N.Z. quake rescue hopes dwindle

Rescue efforts are expected to soon switch to recovery efforts in Christchurch, New Zealand, following a powerful earthquake that left at least 98 people dead and many more missing.

Earthquake death toll at least 98, with more than 226 missing

Rescue efforts are expected to soon switch to recovery efforts in Christchurch, N.Z., following a powerful earthquake that left at least 98 people dead and many more missing.

No one has been found alive in more than 24 hours.

"The police are saying that they are still rescuing people, that's their aim at this point," Kim Chisnall of New Zealand's TV3 told anchor Wendy Mesley on Wednesday's edition of The National.

"So what they're doing is going through looking for any signs of life. But it is looking increasingly unlikely they're going to find someone."

Buildings are becoming extremely unsafe due to aftershocks that are occurring every couple of hours, Chisnall said.

"Every one of those potentially puts the lives of those rescue staff in danger," she said.

Authorities have said the death toll is sure to rise. No survivors have been found since 2 p.m. local time on Wednesday.

Superintendent Dave Cliff told reporters Thursday that police had been notified that 98 people were dead and that 226 people were missing.

Up to 120 bodies may be buried in the rubble of the Canterbury Television building, Cliff said, including some foreign students who were attending an English-language school that was located in the building.

About 2,500 people have been injured. 

Tuesday's 6.3-magnitude quake toppled tall buildings, damaged homes, offices and schools, and left parts of the city littered with debris.

Some survivors were pulled from the wreckage in Christchurch with barely a scratch, freelance reporter Phil Mercer said.

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Friends and relatives seeking information on Canadian citizens believed to be in the affected areas should contact the Emergency Operations Centre at the Department of Foreign Affairs and International Trade by calling 1-800-387-3124 or 613-996-8885. They may also send an email to

He said others had limbs amputated before they could be pulled from tangled masses of concrete and steel.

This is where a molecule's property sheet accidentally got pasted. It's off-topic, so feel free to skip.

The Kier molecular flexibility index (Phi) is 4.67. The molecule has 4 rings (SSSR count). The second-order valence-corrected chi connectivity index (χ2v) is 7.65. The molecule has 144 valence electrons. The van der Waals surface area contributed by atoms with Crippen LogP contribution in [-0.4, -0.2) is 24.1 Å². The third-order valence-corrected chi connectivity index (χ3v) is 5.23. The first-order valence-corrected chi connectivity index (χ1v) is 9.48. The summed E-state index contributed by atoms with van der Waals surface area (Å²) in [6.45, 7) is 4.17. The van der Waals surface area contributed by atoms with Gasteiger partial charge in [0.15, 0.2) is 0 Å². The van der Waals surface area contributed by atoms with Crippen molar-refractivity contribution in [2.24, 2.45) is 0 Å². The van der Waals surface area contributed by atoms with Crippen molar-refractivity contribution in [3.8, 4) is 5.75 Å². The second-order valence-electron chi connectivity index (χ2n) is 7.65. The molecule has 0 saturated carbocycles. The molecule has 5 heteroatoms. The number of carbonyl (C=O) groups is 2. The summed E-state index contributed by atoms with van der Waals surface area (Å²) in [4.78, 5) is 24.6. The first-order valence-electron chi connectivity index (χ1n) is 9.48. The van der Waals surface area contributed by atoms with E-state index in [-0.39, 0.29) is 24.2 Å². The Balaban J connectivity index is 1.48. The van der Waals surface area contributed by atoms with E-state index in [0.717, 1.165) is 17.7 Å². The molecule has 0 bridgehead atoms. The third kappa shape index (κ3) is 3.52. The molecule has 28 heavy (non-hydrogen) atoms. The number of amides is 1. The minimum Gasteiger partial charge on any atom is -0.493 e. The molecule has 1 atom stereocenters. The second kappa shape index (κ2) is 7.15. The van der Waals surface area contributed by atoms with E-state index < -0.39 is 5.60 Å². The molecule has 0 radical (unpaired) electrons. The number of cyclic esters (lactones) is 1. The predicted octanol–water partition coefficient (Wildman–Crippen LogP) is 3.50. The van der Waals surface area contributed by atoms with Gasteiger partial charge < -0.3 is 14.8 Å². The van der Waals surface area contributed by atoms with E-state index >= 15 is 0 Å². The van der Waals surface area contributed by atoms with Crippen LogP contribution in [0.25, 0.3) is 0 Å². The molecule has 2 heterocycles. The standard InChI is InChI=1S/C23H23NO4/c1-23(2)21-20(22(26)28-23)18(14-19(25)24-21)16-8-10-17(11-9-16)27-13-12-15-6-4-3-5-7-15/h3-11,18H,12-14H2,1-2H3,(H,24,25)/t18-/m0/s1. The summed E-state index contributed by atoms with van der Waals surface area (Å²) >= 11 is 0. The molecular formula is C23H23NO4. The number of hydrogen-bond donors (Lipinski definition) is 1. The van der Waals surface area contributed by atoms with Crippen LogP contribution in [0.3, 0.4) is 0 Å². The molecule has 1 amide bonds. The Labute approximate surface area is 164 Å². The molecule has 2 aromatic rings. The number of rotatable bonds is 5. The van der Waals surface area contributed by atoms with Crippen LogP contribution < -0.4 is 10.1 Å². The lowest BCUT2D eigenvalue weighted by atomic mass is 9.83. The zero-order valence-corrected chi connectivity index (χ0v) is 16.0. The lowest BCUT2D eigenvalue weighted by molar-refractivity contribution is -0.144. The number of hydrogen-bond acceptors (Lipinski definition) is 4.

Rescue workers have used floodlights, sound detectors, sniffer dogs and thermal imaging equipment to search crumbled buildings.

New Zealand's civil defence and emergency management service said "a large number of people have been pulled alive from collapsed buildings," but officials noted that it would likely take days to complete the rescue work.

By Thursday afternoon, there were 300 international search and rescue workers from four different countries — Australia, Taiwan, Singapore and Japan — in Christchurch. More than 100 additional search and rescue workers from the United States and Britain were expected to arrive by Friday.

Sections of the city of 350,000 are in ruins, and police are enforcing a nighttime curfew in a cordoned-off area of downtown to keep people away from dangerous buildings and prevent crime.

Anyone on the streets after 6:30 p.m. will be arrested, police said.

Authorities said 75 per cent of the city Christchurch was expected to have electricity returned on Thursday night, but it could take weeks before power is returned to the other 25 per cent. More than half the city is without water. Officials have advised people to try to conserve their supply and to boil water before drinking it.

Support centres that provide food, water and blankets have been established around the city to help people displaced by the quake, the New Zealand Herald reported.

Joe Morgan, a freelance reporter and videographer, said many buildings were damaged and several structures were hanging on "by a thread."

"There's a 23-storey building in the city that is very, very close to collapse," he said. "Every time there's an aftershock in the area, officials have to pull everybody out of the area."